“Apps that collect or transmit a user’s contact data without their prior permission are in violation of our guidelines,” an Apple spokesman told Reuters. “We’re working to make this even better for our customers, and as we have done with location services, any app wishing to access contact data will require explicit user approval in a future software release.”
The legislators had asked Apple to respond to a request for more information by February 29.
Popularity: 26% [?]
Tuesday, February 14th, 2012
People love the idea of prepaid debit card, but hate the fees commonly associated with them and miss the perks their credit cards offer, such as fraud protection. Leading financial expert Suze Orman has a solution to this problem–the Suze Orman Approved Card. And to sweeten the deal, she’s thrown in free identity theft protection for cardholders.
To help consumers stay safe and debt-free in 2012, Orman launched her Approved Card—a prepaid card that gives you the benefits of paying with a credit card but is just as smart as paying with cash. One of the biggest benefits of using the Approved Card is that you can’t go into debt because you can only spend whatever funds you’ve already loaded on to the card. It’s a safe, easy, and sensible alternative to using credit cards or cash.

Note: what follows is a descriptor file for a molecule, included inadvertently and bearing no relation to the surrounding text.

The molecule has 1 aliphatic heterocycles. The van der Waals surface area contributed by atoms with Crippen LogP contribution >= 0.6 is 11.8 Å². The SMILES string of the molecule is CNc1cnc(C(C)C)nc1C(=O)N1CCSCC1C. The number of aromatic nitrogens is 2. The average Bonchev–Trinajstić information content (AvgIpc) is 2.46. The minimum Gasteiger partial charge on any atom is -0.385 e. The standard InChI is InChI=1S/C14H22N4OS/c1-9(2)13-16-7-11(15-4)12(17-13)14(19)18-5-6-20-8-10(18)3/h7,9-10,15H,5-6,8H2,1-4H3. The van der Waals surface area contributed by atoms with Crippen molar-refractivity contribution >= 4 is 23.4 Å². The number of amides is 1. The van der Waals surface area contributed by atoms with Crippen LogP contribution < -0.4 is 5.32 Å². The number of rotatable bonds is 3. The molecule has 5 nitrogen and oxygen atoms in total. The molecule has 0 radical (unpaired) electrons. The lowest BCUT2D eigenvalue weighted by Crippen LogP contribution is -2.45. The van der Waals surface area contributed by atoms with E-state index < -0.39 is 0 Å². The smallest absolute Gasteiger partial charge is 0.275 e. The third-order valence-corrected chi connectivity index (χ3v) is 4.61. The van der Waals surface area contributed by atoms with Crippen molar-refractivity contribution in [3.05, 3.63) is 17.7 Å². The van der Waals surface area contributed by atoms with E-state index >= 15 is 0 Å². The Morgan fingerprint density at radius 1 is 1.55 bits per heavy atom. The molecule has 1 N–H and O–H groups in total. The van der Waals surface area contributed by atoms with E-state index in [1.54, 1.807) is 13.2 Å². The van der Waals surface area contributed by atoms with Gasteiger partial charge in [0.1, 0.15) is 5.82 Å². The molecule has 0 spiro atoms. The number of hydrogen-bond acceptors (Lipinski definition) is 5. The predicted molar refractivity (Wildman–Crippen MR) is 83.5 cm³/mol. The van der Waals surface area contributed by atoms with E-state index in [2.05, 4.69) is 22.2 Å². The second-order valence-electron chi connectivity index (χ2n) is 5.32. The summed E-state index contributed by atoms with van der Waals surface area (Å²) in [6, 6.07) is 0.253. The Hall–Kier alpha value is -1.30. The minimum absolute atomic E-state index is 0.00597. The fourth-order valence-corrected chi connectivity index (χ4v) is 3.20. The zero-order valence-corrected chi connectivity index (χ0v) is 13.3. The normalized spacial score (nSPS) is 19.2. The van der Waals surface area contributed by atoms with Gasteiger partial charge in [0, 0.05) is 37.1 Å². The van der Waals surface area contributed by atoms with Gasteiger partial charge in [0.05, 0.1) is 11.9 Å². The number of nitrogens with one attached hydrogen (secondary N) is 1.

Orman says she created the card because she heard so many stories from people who were being taken advantage of by the tricks and traps of the banking industry. She wanted to give them a low-cost solution to their credit card woes. The card costs just $3 plus a $3 monthly fee, and come with a variety of perks that are designed to help you manage your money and stay safe, such as unlimited access to your credit report and credit scores from TransUnion (one of the three big credit reporting agencies), credit monitoring, and—you guessed it-—identity theft protection from TrustedID.
The TrustedID perk shows Orman’s commitment to ensuring consumers are protected against identity theft, one of the fastest growing crimes in the United States and one of the most common ways people’s credit gets destroyed. Once activated, TrustedID monitors your credit and sends you alerts when changes are made or new accounts are opened.